With social distancing measures of necessity upending daily life nationwide, area musicians are exercising their creativity to compensate for lost income. Soul artist Chris Pierce, swing guitarist Jonathan Stout, troubadour Dan Navarro, gypsy jazz ensemble Hot Club of LA, and singer-songwriter Mary Scholz are just a handful of the acts that have streamed impromptu living room concerts via social media in recent days to buoy audience spirits.

In South Pasadena, Blue Guitar organizer Brad Colerick, who hosts Wine & Song songwriter showcases each Wednesday and jazz nights each Thursday at the Arroyo Seco Golf Course, last week announced a plan to reduce seating in compliance with social distancing guidelines and stream shows online. In the tumult of recent days, however, those plans have been scrapped, as touring artists abruptly lost better-paying anchor gigs and bars and performance venues have been ordered to close.

“People were being really good about buying a $2 ticket, leaving a $10 donation,” Colerick says of the voluntary ticketing system he had set up through Facebook Live that enabled viewers to make additional donations to artists. “I was getting all kinds of notes from people who were really excited we were planning to do this. But it doesn’t seem to be in the cards with the rapid pace of everything that’s happening.”

He has been exploring ways to help artists live-stream shows, but planning anything in this moment is like building a house in a tornado. Updates will be posted at blueguitar.club.

“If we get some good weather,” he says, “I may try to live-stream from my backyard next week. It’s quite a moving target, isn’t it?”

Dolly Ramirez, frontwoman of CoolHouse, is the driving force behind Divine Rebel Music, which hosts house concerts, the 2nd Sunday Songwriter Series at Oceanview Restaurant in Montrose, and the recently launched Songs at the Café bimonthly showcase at My Place Café in Pasadena. Bay Area troubadour Michael McNevin has been slated to be Songs at the Café’s guest on March 27 — and the show is going on. But he will perform from his Mud Puddle Shop in Fremont, and viewers can make suggested $10-$15 donations via PayPal or Venmo. McNevin and Divine Rebel Music are co-hosting the watch party via Facebook; links and details will be posted at divinerebelmusic.com and facebook.com/events/481174289234406.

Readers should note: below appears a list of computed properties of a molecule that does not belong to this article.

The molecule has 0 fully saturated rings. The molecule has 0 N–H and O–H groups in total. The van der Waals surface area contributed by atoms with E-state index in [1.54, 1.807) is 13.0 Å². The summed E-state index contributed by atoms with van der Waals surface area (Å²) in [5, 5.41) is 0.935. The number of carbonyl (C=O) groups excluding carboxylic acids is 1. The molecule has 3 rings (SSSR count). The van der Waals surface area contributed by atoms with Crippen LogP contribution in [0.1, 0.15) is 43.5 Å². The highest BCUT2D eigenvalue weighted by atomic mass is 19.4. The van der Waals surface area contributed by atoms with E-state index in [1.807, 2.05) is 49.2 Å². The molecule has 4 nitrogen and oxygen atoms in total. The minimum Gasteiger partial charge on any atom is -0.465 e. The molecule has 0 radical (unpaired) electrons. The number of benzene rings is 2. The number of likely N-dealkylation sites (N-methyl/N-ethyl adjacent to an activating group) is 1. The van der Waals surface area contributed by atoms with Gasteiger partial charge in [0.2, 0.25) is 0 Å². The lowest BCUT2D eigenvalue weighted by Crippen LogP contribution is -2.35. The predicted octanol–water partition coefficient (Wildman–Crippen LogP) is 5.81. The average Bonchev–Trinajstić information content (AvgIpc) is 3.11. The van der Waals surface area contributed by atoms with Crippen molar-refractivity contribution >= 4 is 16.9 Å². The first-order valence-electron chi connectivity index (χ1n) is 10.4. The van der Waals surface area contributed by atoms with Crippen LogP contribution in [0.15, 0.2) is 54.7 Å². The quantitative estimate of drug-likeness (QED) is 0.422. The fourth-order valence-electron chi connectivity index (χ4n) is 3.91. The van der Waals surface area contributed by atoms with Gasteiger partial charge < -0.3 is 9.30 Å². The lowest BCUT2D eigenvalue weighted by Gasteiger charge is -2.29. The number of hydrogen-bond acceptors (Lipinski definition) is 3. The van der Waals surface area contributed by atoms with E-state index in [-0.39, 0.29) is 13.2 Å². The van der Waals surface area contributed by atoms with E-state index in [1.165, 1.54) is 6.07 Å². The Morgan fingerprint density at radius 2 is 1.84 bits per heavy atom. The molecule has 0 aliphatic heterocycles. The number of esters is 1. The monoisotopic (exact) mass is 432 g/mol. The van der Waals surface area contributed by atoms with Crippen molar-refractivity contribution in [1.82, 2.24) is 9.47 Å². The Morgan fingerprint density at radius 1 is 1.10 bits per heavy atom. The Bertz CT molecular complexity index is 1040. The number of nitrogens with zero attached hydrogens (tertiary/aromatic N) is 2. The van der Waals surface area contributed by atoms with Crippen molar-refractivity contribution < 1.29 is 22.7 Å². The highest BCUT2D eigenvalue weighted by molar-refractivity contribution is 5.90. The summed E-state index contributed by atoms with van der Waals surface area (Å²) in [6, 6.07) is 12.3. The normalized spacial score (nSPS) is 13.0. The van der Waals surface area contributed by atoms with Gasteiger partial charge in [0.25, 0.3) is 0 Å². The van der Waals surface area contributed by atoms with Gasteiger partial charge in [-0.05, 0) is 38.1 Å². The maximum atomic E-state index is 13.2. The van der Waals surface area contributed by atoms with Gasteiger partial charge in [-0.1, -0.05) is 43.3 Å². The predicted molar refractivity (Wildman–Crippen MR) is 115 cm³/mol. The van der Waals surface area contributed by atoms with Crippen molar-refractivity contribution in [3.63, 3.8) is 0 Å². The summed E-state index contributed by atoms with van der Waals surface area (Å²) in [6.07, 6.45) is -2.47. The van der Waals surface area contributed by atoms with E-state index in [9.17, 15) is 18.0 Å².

“Some of us are more tech-savvy than others, and I’m calling friends and musicians who are less tech savvy and offering to help them — this isn’t the time to hoard that information,” Ramirez says. “We all need to survive.”

Marquee names are striving to spread hope and awareness along with music online. Yo-Yo Ma saluted health care workers with the Sarabande from Bach’s Cello Suite No. 3. Michael Franti, whose wife Sara is an emergency room nurse, is posting installments of his Home Concert World Tour on social media. Dan Zanes and his wife Claudia are sharing Social Isolation Song Series videos of them performing upbeat, family-friendly tunes from their home. Hollywood-based interactive performance portal StageIt is hosting Shut In & Sing, a series of online concerts by Americana, country and folk artists. Brown Paper Tickets is offering ways for people to purchase tickets to future events and/or make small donations online to help independent theaters, arts nonprofits, bookstores and cultural series survive.

As scores of musicians post lengthy lists of gigs canceled into late spring, conscientious fans are asking, “What can I do to help?” Artists are responding to the crisis by creating more music, artwork and stories, and placing themselves at the service of their immediate communities. Here are several ways music lovers can show their support.

~ Ask radio stations to spin music by local artists you like.

~ Visit your favorite artists’ websites and donate something to their digital tip jar.

~ Download your favorite artists’ music — preferably an entire album and not

just a single. Buy merch directly from their websites.

~ If you stream music online, stream it frequently via a service to which you

subscribe, not for free; streaming royalties are minuscule.

~ If you bought tickets to a show that has been canceled, and your budget al

lows, consider letting the artist keep that money.

~ If the artist lives nearby, and they teach an instrument you want to learn,

take lessons. See if they need help with basic necessities.

~ Follow your favorite artists’ and arts organizations’ blogs and social media

accounts to keep up with news about online events and to offer encouragement.

~ If your favorite artist has a Patreon community, join it. If they’re uploading new music you’ll be among the first to hear it, and your subscription will help them endure this sudden wipeout of income. Every little bit helps.

“This is how we make a living,” Ramirez says. “We’re just trying to be as resourceful as possible and also spread the love to other people. What else can we do?”